Washington, DC

Ursula von Rydingsvard, SCRATCH II, 2015, cedar and graphite, 10' 1“ × 6' 3” × 4' 11".

Ursula von Rydingsvard

National Museum of Women in the Arts

Monumental sculpture has a way of imposing its will. It rears up and demands to be seen, often crowding out delicacy with bold gestures. Ursula von Rydingsvard’s sculptures resist the heavy-handedness of monuments. The artist works in cedar, gluing together planks and stone-shaped chunks until the wood looks pixelated, like glitchy flotsam that’s drifted onto a screen. The surfaces are coarse, scarred, and stained in places with the coal-colored sheen of graphite. Most of the sculptures are outsize indoors—the intimate galleries of the National Museum of Women in the Arts being far from the fields and parks where von Rydingsvard’s sculptures are often shown—but, especially given their materials, the sculptures seem more naturally grown than monumentally conceived.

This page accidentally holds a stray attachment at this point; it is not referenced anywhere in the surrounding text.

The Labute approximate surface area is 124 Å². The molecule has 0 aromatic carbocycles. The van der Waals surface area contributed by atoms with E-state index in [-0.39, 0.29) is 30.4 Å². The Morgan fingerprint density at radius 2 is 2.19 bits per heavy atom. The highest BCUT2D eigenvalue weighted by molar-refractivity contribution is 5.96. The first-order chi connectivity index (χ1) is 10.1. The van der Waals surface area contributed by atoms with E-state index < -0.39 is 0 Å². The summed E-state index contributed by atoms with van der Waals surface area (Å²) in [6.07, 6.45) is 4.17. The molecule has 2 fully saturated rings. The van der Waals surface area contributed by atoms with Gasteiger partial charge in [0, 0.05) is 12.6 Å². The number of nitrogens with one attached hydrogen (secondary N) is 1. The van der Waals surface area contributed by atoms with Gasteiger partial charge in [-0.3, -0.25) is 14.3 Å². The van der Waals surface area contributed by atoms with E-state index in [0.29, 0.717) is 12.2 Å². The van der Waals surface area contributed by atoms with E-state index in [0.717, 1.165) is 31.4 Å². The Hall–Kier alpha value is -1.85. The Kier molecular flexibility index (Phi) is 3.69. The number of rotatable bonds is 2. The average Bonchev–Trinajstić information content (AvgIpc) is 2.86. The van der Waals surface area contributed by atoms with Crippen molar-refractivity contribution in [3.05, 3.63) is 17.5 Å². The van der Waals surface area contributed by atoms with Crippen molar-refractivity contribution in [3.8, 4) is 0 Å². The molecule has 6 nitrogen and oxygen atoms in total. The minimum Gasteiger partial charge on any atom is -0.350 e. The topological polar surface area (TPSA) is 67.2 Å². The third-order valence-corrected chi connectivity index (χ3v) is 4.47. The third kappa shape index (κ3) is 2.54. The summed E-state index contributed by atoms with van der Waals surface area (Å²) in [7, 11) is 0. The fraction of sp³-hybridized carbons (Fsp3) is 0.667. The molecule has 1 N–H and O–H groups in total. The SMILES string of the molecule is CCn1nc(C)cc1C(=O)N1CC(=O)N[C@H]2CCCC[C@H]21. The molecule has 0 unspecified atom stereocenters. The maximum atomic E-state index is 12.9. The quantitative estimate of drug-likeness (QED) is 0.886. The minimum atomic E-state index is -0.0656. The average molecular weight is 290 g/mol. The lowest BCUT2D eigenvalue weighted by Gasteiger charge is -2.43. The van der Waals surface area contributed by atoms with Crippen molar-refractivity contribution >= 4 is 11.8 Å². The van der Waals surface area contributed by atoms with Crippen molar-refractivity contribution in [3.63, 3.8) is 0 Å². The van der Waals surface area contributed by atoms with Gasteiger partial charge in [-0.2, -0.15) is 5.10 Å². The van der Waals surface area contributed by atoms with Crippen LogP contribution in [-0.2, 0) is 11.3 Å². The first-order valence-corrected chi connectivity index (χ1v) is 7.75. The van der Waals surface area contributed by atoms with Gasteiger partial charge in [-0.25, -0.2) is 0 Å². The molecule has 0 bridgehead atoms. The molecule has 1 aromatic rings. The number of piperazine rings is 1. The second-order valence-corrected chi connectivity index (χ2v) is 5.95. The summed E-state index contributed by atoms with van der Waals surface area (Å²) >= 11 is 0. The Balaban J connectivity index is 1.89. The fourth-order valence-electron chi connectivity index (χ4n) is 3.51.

In the first room of the exhibition, there are five sculptures. Three reach from floor to ceiling and take on girth as they

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